Why: “I really love this podcast because it is founded by a business coach, Natalie Eckdahl, and is focused specifically on women entrepreneurs. Natalie interviews entrepreneurs across industries and it is always interesting to hear firsthand of their experiences and what has been most successful for them. She also does live coaching sessions which are very useful to hear how other business owner's challenges are addressed and how they sort out what is next for their journeys."
From: Neely Raffellini, founder of the 9 to 5 Project, which helps women with easy-to-follow job search tools and advice, including career coaching, resume writing, ongoing support and more.
Why: “Most episodes of this podcast are under ten minutes - except for the ones with a guest - so it's a quick way to grab a life and/or business lesson with the all-around awesome Marie Forleo. Recent episodes have focused on everything from gratitude to networking."
From: Misha Gillingham, luxury travel blogger and influencer and founder of Wildluxe. Her Instagram show, Luxury Travel Show, takes viewers on 60 video tours through the more luxurious properties around the globe. Wildluxe also donates 100 percent of profits to charities to help underprivileged children worldwide.
Why: “After battling cancer I learned just how short life can be and I knew I needed to make some changes in order to live the life I had dreamt of. Brooke's podcast teaches listeners how to accomplish goals without being bound by fear. It is highly motivational and helps me in business and almost every other aspect of my life. Brooke's words of wisdom have changed the way I think, and as cliche as this sounds, I am now able to live the life I have always dreamed of. I am traveling the world in total luxury, and getting paid to do it! Additionally, The Life Coach School Podcast has improved the important relationships in my life. The core values of Brooke's podcasts can be applied to anyone in any situation."
From: Suneera Madhani, the CEO and founder of Fattmerchant, a subscription-based payment technology provider offering direct-cost pricing, analytics and omnichannel integrated payments solutions to businesses.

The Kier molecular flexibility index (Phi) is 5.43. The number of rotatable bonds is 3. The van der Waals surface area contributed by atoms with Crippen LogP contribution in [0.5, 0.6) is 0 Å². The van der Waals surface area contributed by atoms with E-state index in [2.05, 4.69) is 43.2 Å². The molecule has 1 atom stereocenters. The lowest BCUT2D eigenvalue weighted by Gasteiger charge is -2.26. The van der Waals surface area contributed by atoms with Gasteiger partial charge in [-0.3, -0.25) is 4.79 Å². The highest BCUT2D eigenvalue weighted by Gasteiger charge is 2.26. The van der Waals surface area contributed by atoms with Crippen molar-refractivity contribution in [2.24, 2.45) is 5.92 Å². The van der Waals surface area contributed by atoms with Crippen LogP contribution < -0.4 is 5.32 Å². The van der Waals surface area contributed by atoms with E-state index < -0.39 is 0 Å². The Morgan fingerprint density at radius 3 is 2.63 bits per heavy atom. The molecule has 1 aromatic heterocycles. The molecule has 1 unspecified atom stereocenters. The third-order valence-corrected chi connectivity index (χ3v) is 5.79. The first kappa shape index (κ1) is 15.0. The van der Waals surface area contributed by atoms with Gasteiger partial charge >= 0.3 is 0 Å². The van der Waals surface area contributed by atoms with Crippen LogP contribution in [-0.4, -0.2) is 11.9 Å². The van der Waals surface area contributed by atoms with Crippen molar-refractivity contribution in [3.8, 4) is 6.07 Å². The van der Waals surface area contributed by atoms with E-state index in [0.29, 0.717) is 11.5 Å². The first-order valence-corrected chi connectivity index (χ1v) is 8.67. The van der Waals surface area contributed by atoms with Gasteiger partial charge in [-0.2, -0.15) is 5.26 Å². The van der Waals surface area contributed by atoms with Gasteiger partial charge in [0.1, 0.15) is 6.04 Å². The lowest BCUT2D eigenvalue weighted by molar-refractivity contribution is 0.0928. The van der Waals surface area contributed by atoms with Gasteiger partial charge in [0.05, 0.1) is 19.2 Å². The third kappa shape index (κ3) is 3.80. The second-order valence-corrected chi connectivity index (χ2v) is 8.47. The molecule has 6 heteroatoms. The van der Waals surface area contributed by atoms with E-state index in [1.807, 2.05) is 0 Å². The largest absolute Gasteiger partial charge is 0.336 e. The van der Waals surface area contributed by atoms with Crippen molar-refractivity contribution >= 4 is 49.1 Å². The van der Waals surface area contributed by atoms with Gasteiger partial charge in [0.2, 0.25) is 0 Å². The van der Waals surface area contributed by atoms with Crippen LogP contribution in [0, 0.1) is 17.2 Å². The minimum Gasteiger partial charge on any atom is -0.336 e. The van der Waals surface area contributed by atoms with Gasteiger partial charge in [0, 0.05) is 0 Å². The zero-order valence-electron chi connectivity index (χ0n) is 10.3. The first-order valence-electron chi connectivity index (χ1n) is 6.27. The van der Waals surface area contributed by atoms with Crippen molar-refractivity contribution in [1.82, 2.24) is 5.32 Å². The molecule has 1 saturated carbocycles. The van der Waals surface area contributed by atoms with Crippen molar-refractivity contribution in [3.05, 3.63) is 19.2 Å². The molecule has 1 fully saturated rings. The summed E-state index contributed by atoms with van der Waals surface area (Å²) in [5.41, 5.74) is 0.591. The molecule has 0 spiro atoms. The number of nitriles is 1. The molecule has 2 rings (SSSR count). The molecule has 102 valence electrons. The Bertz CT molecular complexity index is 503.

Why: “One of my favorite podcast hosts is Sophia Amoruso, who interviews entrepreneurs from all different industries and has an entrepreneurial journey of her own. She blends learning and fun into one, and it works really well without being forced. This is a much lighter, relatable podcast that focuses solely on girl bosses, something I believe in wholeheartedly."
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Help! My Friend Is a No Show
Dear Armchair Psychologist,
I have a friend who doesn't reply to my messages about meeting for dinner, etc. Although, last week I ran into her at a local restaurant of mine, it has always been awkward to be friends with her. Should I continue our friendship or discontinue it? We've been friends for a total four years and nothing has changed. I don't feel as comfortable with her as my other close friends, and I don't think I'll ever be able to reach that comfort zone in pure friendship.
Dear Sadsies,I am sorry to hear you've been neglected by your friend. You may already have the answer to your question, since you're evaluating the non-existing bond between yourself and your friend. However, I'll gladly affirm to you that a friendship that isn't reciprocated is not a good friendship.
I have had a similar situation with a friend whom I'd grown up with but who was also consistently a very negative person, a true Debby Downer. One day, I just had enough of her criticism and vitriol. I stopped making excuses for her and dumped her. It was a great decision and I haven't looked back. With that in mind, it could be possible that something has changed in your friend's life, but it's insignificant if she isn't responding to you. It's time to dump her and spend your energy where it's appreciated. Don't dwell on this friend. History is not enough to create a lasting bond, it only means just that—you and your friend have history—so let her be history!
- The Armchair Psychologist